This is the first day of Yom Kippur.
The moon is waxing. Morning stars are Jupiter, Mars and Uranus. Evening stars are Mercury, Neptune, Saturn and Venus.
Those born on this date are under the sign of Virgo. They include U.S. Army bacteriologist Walter Reed in 1851; Hershey Co. founder Milton Hershey in 1857; Gen. John "Black Jack" Pershing, World War I hero, in 1860; British union leader and Nobel Peace Prize laureate Arthur Henderson in 1863; author Sherwood Anderson in 1876; English author J.B. Priestley in 1894; actor Claudette Colbert in 1903; Bill Monroe, the "father of bluegrass" music, in 1911; British author Roald Dahl in 1916; singer Mel Torme in 1925; actor Barbara Bain in 1931 (age 82); TV producer Fred Silverman in 1937 (age 76); "Miss Manners" Judith Martin in 1938 (age 75); actor Richard Kiel in 1939 (age 74); Costa Rican Nobel Peace Prize laureate Oscar Arias in 1940 (age 73); singer David Clayton-Thomas in 1941 (age 72); singer/songwriter Peter Cetera and actor Jacqueline Bisset, both in 1944 (age 69); singer/actor Nell Carter in 1948; actors Jean Smart in 1951 (age 62); musicians Randy Jones (The Village People) and Don Was, both in 1952 (age 61); talk show host Tavis Smiley in 1964 (age 49); Olympic track gold medalist Michael Johnson in 1967 (age 46); entertainment entrepreneur Tyler Perry in 1969 (age 44); fashion designer Stella McCartney in 1971 (age 42); country musician Joe Don Rooney in 1975 (age 38); singer Fiona Apple in 1977 (age 36); and actor Ben Savage in 1980 (age 33).
On this date in history:
In 1759, in the French and Indian War, the British defeated the French near the city of Quebec.
In 1788, Congress authorized the first U.S. national election, to be conducted "the first Wednesday in January next (1789)."
In 1922, the temperature at El Azizia, Libya, reached 136 degrees Fahrenheit, generally accepted as the world's highest recorded atmospheric temperature.
In 1971, New York state forces stormed and regained control of Attica state prison in a riot that killed 43 people.
In 1996, the Dow closed at more than 5,838, a record high.
In 1998, George Wallace, former Alabama governor, presidential candidate and one of the most controversial politicians in U.S. history, died in Montgomery, Ala., at the age of 79.
In 1999, at least 118 people were killed in the bombing of a Moscow apartment building. The blast was the latest in a series of explosions blamed on terrorists from the breakaway republic of Chechnya.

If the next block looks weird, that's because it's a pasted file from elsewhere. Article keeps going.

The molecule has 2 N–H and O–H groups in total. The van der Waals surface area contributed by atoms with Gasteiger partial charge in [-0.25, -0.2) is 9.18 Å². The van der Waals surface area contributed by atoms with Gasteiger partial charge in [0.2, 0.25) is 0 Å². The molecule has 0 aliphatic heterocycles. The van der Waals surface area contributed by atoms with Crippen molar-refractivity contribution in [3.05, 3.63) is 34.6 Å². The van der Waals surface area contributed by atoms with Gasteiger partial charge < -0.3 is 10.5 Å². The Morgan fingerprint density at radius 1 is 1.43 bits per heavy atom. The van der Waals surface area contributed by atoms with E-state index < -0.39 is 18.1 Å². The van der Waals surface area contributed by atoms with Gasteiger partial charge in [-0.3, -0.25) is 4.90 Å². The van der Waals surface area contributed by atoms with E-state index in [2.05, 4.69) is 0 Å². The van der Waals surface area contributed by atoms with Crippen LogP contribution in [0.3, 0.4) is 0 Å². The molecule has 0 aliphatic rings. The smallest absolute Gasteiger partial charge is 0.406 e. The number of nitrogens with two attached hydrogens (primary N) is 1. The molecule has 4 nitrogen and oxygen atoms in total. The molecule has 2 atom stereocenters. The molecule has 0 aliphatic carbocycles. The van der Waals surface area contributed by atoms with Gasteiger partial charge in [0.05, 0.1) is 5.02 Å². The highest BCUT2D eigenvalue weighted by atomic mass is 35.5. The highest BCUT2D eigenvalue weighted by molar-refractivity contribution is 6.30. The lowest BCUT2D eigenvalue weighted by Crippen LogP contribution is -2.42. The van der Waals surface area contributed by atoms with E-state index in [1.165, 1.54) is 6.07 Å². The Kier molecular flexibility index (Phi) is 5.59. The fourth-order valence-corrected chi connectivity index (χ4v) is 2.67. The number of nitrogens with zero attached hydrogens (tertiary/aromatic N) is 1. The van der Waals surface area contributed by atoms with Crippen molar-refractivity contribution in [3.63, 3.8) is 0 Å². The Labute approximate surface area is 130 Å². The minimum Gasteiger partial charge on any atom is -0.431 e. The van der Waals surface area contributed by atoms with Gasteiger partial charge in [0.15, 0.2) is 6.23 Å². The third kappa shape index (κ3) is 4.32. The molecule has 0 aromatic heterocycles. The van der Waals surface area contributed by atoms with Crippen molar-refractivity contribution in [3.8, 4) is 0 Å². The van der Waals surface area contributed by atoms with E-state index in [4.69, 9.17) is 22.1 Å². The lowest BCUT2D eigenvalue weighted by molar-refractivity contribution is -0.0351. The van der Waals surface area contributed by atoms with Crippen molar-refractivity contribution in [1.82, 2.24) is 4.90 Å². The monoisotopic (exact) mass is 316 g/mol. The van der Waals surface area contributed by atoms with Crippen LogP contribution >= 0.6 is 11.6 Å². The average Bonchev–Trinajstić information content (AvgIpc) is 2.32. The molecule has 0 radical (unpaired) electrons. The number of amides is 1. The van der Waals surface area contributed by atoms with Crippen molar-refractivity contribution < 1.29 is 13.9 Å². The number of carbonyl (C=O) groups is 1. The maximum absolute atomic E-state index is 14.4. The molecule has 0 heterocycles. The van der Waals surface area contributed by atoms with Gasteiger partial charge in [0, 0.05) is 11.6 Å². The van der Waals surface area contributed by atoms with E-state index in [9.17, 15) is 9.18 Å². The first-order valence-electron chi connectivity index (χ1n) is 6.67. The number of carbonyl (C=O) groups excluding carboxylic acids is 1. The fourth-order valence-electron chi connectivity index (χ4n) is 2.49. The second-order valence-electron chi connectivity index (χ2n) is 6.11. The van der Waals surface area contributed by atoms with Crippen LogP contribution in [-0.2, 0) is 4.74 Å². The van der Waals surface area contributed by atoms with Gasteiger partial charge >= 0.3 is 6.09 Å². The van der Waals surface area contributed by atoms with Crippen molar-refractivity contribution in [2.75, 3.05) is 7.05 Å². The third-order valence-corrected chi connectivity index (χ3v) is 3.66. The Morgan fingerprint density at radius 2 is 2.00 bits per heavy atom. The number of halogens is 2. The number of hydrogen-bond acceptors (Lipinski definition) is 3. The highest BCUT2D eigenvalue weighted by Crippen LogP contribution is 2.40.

In 2000, Los Alamos scientist Wen Ho Lee, accused of stealing sensitive nuclear weapons data, was freed after serving nine months in prison.
In 2005, the owners of a New Orleans-area nursing home where 34 residents died during Hurricane Katrina flooding were charged with 34 counts of negligent homicide. Officials said the residents apparently had been left to fend for themselves against the rising waters.
In 2008, Hurricane Ike, the second Category 2 storm to hit the United States in two weeks, battered Galveston and Houston with heavy rain and 110-mph winds, forcing about 1 million people to flee and leaving millions with no power for more than a week. Officials said Ike claimed 72 lives, 37 of them in Texas.
In 2009, a fire at a clinic for drug addicts in the former Soviet republic of Kazakhstan killed 38 people. Forty others were rescued.
In 2010, the FBI's annual report said violent crime in the United States declined in 2009 for the third consecutive year, down 5.3 percent. Property crime was down 4.6 percent.
In 2011, a Census Bureau report indicated the U.S. poverty rate climbed to 15.1 percent in 2010, the highest since 1993 and the third consecutive year it increased. The bureau said that translates to a record 46.2 million people in poverty.
In 2012, turmoil sparked by an amateurish U.S.-made movie disparaging the Prophet Muhammad spread to Sanaa, Yemen, where hundreds of protesters stormed the U.S. Embassy.
A thought for the day: Casey Stengel said, "The secret of managing is to keep the guys who hate you away from the guys who are undecided."